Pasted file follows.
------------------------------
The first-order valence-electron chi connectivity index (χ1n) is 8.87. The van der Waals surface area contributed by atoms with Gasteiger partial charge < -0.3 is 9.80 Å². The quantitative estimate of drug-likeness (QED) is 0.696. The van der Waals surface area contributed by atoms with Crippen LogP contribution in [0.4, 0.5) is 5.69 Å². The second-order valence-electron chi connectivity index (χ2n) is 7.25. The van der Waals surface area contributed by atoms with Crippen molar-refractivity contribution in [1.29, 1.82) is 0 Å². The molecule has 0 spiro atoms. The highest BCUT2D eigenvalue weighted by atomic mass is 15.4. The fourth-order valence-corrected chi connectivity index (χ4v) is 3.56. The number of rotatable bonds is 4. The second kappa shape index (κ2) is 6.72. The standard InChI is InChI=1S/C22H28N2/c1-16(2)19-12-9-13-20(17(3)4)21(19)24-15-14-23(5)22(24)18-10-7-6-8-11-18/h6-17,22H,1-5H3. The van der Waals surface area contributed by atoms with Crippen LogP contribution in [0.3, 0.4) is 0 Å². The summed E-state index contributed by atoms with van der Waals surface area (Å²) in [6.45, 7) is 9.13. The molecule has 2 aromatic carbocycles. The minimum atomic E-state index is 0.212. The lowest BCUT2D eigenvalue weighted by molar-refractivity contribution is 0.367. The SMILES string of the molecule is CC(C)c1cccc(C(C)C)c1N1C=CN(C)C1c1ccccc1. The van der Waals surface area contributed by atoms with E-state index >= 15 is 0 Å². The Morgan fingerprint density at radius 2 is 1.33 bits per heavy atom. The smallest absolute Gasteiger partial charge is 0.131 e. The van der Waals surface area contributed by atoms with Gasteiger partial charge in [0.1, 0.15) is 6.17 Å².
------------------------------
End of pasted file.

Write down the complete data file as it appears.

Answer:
The first-order valence-electron chi connectivity index (χ1n) is 8.87. The van der Waals surface area contributed by atoms with Gasteiger partial charge < -0.3 is 9.80 Å². The quantitative estimate of drug-likeness (QED) is 0.696. The van der Waals surface area contributed by atoms with Crippen LogP contribution in [0.4, 0.5) is 5.69 Å². The second-order valence-electron chi connectivity index (χ2n) is 7.25. The van der Waals surface area contributed by atoms with Crippen molar-refractivity contribution in [1.29, 1.82) is 0 Å². The molecule has 0 spiro atoms. The highest BCUT2D eigenvalue weighted by atomic mass is 15.4. The fourth-order valence-corrected chi connectivity index (χ4v) is 3.56. The number of rotatable bonds is 4. The second kappa shape index (κ2) is 6.72. The standard InChI is InChI=1S/C22H28N2/c1-16(2)19-12-9-13-20(17(3)4)21(19)24-15-14-23(5)22(24)18-10-7-6-8-11-18/h6-17,22H,1-5H3. The van der Waals surface area contributed by atoms with Crippen LogP contribution in [0.3, 0.4) is 0 Å². The summed E-state index contributed by atoms with van der Waals surface area (Å²) in [6.45, 7) is 9.13. The molecule has 2 aromatic carbocycles. The minimum atomic E-state index is 0.212. The lowest BCUT2D eigenvalue weighted by molar-refractivity contribution is 0.367. The SMILES string of the molecule is CC(C)c1cccc(C(C)C)c1N1C=CN(C)C1c1ccccc1. The van der Waals surface area contributed by atoms with E-state index >= 15 is 0 Å². The Morgan fingerprint density at radius 2 is 1.33 bits per heavy atom. The smallest absolute Gasteiger partial charge is 0.131 e. The van der Waals surface area contributed by atoms with Gasteiger partial charge in [0.1, 0.15) is 6.17 Å².